Friday, 22 July 2016

EQUITY & DIVERSITY SERIES: Research Presentation by Dr Mark Lock on Aboriginal Voices in the Health System

Come and join us for a research presentation by Dr Mark Lock (UoN Faculty of Health) on Aboriginal voices in the Australian health system.

This presentation is part of our Equity and Diversity Series and is jointly sponsored by the School of Psychology's Social and Organisational Psychology Research Group (SOPRG) and the Health and Clinical Psychology Research group.  



WHEN: Tuesday 2nd August, 12-1pm
WHERE: Keats reading room, Aviation Building (Callaghan campus)-video-conferenced to Science Offices' Meeting Rooom (Ourimbah campus)  

TITLE: The structuration of Australia’s National Safety and Quality Health Service Standards as an example of cultural blindness to Aboriginal voice in the duality of citizenship and participation of corporate governance.

ABSTRACT
Whilst cultural diversity is emblematic of Australia, in the health care system a person’s culture is only considered at the point of communication between the clinician and the patient. This is of rather limited scope for addressing the systemic factors related to health inequalities. A broader tactic would be to integrate cultural competence into the corporate governance of organizations; thereby, Aboriginal voice could permeate into and through every point and pathway of an organisations routine processes. In this case study I critique the evidence gathering process that informed the development of Australia’s National Safety and Quality Health Service Standards (the NSQHS Standards). Lead by the Australian Commission on Safety and Quality in Health Care (ACSQHC), the ten NSQHS Standards aim to provide a high quality of health care to patients. This is signalled by an extensive accreditation process where organisations are required to established sophisticated monitoring and reporting mechanisms for every aspect of an organisation’s governance. That presents a strategic opportunity to incorporate cultural competence into system-level reform processes. Drawing-on original project documentation, literature review, and health care data, this paper critiques the governance of evidence gathering by the ACSQHC, which plans to improve the care of the most disadvantaged minority cultural group – the First Australians – whose safety and quality needs are to be incorporated into the second edition of the NSQHS Standards. The methodology is sensitised by Anthony Giddens’ Structural Theory as shone through the concept of corporate governance. Whilst this reveals a number of limitations in the evidence behind the NSQHS Standards process, it nevertheless provides a policy window through which Aboriginal voice may become an institutionalized norm rather than an afterthought in the Australian health care system.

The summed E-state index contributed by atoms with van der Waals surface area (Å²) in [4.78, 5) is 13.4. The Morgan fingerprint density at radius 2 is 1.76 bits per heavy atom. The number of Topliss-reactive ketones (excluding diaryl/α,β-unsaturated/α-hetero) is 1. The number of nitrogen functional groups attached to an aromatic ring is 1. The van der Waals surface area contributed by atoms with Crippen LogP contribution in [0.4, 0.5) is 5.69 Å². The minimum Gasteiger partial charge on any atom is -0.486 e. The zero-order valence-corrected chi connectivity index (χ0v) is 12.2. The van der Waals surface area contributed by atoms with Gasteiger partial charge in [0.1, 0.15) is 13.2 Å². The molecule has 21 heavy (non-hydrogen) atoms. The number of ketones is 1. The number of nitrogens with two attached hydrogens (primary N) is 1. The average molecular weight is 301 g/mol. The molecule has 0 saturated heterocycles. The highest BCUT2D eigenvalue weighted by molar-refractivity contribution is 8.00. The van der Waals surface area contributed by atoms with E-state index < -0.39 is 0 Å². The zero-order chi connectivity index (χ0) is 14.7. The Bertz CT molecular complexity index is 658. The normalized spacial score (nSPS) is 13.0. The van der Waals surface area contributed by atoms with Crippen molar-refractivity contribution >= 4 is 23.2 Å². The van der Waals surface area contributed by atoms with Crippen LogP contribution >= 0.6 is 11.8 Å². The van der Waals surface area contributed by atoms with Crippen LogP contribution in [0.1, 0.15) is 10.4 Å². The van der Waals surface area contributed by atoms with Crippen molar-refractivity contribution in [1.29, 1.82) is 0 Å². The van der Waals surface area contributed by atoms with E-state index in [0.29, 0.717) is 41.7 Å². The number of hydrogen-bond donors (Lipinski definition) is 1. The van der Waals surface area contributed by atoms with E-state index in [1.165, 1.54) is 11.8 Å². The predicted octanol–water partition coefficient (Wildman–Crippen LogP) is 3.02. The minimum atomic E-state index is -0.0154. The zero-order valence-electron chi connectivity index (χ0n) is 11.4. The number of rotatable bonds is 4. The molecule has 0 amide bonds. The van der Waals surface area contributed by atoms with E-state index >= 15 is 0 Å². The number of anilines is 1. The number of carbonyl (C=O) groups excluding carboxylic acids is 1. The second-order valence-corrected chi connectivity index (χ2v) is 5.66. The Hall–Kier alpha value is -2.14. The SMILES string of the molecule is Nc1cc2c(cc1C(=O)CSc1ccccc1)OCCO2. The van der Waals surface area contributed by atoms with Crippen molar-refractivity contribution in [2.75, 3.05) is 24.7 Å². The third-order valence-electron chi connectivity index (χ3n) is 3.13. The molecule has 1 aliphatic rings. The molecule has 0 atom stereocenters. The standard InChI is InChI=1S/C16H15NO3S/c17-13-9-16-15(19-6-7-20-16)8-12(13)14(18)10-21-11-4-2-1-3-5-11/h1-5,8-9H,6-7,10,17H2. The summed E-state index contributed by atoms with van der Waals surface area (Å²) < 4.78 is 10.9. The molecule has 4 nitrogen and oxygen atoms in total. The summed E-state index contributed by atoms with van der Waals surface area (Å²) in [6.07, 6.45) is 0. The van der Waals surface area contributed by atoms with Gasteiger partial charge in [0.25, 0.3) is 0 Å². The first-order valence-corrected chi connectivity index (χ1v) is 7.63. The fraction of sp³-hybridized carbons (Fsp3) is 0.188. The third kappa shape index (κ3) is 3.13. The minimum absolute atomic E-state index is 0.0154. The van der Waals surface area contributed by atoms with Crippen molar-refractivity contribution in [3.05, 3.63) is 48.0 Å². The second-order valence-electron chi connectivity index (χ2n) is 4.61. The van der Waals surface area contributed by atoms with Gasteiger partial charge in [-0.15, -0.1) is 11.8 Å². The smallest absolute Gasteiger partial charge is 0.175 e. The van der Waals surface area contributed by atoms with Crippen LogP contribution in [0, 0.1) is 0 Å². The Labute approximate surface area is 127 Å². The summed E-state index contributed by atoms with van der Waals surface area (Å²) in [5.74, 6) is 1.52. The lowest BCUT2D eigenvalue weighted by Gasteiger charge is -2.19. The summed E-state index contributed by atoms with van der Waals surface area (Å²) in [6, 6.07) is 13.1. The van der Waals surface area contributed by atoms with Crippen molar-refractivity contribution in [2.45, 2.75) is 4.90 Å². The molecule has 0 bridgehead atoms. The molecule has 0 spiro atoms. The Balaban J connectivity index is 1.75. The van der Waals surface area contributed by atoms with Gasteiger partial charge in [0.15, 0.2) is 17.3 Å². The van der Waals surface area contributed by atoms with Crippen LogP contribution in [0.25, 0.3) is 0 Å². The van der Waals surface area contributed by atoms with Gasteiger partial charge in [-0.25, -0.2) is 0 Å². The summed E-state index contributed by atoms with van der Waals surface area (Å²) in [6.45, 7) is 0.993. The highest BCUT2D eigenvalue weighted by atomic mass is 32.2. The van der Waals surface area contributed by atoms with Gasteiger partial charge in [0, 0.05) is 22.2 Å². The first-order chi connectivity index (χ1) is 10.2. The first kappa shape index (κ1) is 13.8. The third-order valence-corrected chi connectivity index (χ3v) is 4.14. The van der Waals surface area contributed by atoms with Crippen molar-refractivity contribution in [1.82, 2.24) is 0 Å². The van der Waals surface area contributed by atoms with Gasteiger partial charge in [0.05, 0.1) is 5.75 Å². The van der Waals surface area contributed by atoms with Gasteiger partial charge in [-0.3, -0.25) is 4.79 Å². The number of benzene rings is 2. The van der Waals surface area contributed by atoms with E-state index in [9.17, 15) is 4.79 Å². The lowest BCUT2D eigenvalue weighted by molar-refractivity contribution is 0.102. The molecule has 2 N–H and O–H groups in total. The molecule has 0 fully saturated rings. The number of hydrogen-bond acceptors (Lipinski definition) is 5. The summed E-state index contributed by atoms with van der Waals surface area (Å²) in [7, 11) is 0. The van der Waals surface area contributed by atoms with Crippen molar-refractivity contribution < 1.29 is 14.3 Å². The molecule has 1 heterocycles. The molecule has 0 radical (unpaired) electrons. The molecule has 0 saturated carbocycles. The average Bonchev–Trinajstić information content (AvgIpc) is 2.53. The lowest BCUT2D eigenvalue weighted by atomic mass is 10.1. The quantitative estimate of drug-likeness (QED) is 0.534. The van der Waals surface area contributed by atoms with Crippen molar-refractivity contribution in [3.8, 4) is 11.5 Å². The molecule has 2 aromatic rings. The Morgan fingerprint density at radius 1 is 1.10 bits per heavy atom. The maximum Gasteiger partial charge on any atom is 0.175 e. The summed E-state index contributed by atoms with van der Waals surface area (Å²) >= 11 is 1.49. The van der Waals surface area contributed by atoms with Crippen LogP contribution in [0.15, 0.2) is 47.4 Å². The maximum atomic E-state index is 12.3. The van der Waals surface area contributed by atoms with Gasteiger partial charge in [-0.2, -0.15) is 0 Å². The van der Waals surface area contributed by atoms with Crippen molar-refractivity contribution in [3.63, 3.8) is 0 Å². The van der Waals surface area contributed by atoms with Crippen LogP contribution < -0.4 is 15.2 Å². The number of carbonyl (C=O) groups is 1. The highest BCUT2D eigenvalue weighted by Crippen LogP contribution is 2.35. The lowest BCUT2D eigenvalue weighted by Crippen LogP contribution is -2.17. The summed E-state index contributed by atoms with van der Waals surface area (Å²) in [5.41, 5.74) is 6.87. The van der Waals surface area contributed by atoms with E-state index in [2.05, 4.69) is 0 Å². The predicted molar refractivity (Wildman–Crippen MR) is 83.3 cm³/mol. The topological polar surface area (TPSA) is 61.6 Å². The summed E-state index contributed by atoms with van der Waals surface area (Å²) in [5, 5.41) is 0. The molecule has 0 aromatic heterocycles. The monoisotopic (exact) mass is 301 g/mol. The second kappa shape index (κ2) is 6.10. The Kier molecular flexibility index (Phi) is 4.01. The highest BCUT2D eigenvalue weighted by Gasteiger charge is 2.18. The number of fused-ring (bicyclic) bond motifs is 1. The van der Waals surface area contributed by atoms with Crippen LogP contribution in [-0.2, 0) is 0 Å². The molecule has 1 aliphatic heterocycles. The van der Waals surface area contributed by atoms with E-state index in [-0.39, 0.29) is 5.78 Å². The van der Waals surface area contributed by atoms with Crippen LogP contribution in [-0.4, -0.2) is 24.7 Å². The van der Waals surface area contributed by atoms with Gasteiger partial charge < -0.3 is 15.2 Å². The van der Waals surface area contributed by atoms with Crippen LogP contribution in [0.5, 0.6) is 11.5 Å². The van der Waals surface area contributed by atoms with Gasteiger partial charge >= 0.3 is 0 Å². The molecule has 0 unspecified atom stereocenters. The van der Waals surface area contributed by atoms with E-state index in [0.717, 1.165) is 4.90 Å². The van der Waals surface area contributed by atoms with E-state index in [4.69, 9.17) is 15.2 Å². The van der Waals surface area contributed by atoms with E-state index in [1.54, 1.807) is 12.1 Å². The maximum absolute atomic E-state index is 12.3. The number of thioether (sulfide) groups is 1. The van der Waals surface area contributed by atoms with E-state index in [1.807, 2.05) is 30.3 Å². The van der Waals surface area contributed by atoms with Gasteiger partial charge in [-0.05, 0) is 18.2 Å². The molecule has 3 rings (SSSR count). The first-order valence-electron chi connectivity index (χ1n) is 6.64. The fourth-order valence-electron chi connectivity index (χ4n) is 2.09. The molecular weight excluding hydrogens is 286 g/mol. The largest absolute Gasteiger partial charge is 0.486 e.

BIOGRAPHY
Mark J. Lock is descended from the Ngiyampaa people (an Australian Aboriginal tribe), from Scottish convicts, a Latvian immigrant, and from English people. He has PhD (The University of Melbourne), a BSc. in Biochemistry, Honours in Nutrition, and a Master of Public Health. He only examines policy concepts such as holistic health, participation, and integration along a research trajectory where he seeks to interrogate the underlying rules and resources (using Anthony Giddens' Structuration Theory) enabling and constraining Aboriginal voice integration and diffusion in social policy processes. His current position is Research Fellow at the University of Newcastle (Australia), funded by the Australian Research Council for three years to study Aboriginal voice integration and diffusion in public health collaboratives (the AVID study). Twitter handle: @MarkJLock, LinkedIn: https://au.linkedin.com/in/mark-lock-388b3760; University of Newcastle Profile: https://www.newcastle.edu.au/profile/mark-lock;